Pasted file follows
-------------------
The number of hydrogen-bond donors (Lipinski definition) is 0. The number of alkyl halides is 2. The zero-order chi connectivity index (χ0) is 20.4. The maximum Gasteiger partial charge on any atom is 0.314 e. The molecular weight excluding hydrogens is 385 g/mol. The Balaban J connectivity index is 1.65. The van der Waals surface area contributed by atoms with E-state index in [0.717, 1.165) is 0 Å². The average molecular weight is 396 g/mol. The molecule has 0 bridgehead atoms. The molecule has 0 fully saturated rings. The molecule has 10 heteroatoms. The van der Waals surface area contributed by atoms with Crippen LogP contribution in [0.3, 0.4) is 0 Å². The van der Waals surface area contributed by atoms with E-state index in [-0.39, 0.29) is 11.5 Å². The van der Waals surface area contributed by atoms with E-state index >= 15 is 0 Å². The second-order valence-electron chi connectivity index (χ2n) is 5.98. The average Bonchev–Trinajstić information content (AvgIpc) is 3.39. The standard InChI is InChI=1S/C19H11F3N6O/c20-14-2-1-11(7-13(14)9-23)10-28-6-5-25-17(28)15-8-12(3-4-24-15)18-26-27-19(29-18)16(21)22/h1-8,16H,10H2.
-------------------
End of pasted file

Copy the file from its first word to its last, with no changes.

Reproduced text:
The number of hydrogen-bond donors (Lipinski definition) is 0. The number of alkyl halides is 2. The zero-order chi connectivity index (χ0) is 20.4. The maximum Gasteiger partial charge on any atom is 0.314 e. The molecular weight excluding hydrogens is 385 g/mol. The Balaban J connectivity index is 1.65. The van der Waals surface area contributed by atoms with E-state index in [0.717, 1.165) is 0 Å². The average molecular weight is 396 g/mol. The molecule has 0 bridgehead atoms. The molecule has 0 fully saturated rings. The molecule has 10 heteroatoms. The van der Waals surface area contributed by atoms with Crippen LogP contribution in [0.3, 0.4) is 0 Å². The van der Waals surface area contributed by atoms with E-state index in [-0.39, 0.29) is 11.5 Å². The van der Waals surface area contributed by atoms with E-state index >= 15 is 0 Å². The second-order valence-electron chi connectivity index (χ2n) is 5.98. The average Bonchev–Trinajstić information content (AvgIpc) is 3.39. The standard InChI is InChI=1S/C19H11F3N6O/c20-14-2-1-11(7-13(14)9-23)10-28-6-5-25-17(28)15-8-12(3-4-24-15)18-26-27-19(29-18)16(21)22/h1-8,16H,10H2.